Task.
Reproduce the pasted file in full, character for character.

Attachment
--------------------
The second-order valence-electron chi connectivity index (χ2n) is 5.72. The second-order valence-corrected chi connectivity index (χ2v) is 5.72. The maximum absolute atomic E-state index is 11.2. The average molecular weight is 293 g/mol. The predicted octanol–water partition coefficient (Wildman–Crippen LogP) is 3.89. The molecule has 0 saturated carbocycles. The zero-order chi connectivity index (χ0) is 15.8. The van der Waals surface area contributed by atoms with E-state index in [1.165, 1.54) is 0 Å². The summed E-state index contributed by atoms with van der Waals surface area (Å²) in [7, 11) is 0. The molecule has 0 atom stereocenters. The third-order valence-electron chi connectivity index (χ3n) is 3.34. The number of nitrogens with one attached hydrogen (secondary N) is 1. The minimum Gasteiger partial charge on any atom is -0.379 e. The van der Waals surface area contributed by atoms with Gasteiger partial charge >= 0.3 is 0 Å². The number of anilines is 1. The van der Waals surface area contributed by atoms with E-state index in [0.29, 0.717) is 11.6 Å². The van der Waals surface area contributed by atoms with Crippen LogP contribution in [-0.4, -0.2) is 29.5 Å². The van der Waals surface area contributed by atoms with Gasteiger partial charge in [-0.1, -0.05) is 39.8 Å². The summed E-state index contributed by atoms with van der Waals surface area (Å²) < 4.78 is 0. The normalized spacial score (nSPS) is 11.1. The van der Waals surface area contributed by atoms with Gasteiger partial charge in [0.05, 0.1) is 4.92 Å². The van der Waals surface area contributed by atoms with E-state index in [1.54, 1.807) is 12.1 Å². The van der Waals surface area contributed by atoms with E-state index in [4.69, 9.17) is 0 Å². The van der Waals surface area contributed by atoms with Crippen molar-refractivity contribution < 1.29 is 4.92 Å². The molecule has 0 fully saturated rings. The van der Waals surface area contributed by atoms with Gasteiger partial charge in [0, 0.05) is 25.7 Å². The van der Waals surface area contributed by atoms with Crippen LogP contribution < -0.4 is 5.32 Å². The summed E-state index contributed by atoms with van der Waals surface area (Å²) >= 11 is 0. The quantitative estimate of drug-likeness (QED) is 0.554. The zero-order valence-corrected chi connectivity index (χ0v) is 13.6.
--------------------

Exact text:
The second-order valence-electron chi connectivity index (χ2n) is 5.72. The second-order valence-corrected chi connectivity index (χ2v) is 5.72. The maximum absolute atomic E-state index is 11.2. The average molecular weight is 293 g/mol. The predicted octanol–water partition coefficient (Wildman–Crippen LogP) is 3.89. The molecule has 0 saturated carbocycles. The zero-order chi connectivity index (χ0) is 15.8. The van der Waals surface area contributed by atoms with E-state index in [1.165, 1.54) is 0 Å². The summed E-state index contributed by atoms with van der Waals surface area (Å²) in [7, 11) is 0. The molecule has 0 atom stereocenters. The third-order valence-electron chi connectivity index (χ3n) is 3.34. The number of nitrogens with one attached hydrogen (secondary N) is 1. The minimum Gasteiger partial charge on any atom is -0.379 e. The van der Waals surface area contributed by atoms with Gasteiger partial charge >= 0.3 is 0 Å². The number of anilines is 1. The van der Waals surface area contributed by atoms with E-state index in [0.29, 0.717) is 11.6 Å². The van der Waals surface area contributed by atoms with Crippen LogP contribution in [-0.4, -0.2) is 29.5 Å². The van der Waals surface area contributed by atoms with Gasteiger partial charge in [-0.1, -0.05) is 39.8 Å². The summed E-state index contributed by atoms with van der Waals surface area (Å²) < 4.78 is 0. The normalized spacial score (nSPS) is 11.1. The van der Waals surface area contributed by atoms with Gasteiger partial charge in [0.05, 0.1) is 4.92 Å². The van der Waals surface area contributed by atoms with E-state index in [1.54, 1.807) is 12.1 Å². The van der Waals surface area contributed by atoms with E-state index in [4.69, 9.17) is 0 Å². The van der Waals surface area contributed by atoms with Crippen molar-refractivity contribution < 1.29 is 4.92 Å². The molecule has 0 fully saturated rings. The van der Waals surface area contributed by atoms with Gasteiger partial charge in [0, 0.05) is 25.7 Å². The van der Waals surface area contributed by atoms with Crippen LogP contribution < -0.4 is 5.32 Å². The summed E-state index contributed by atoms with van der Waals surface area (Å²) >= 11 is 0. The quantitative estimate of drug-likeness (QED) is 0.554. The zero-order valence-corrected chi connectivity index (χ0v) is 13.6.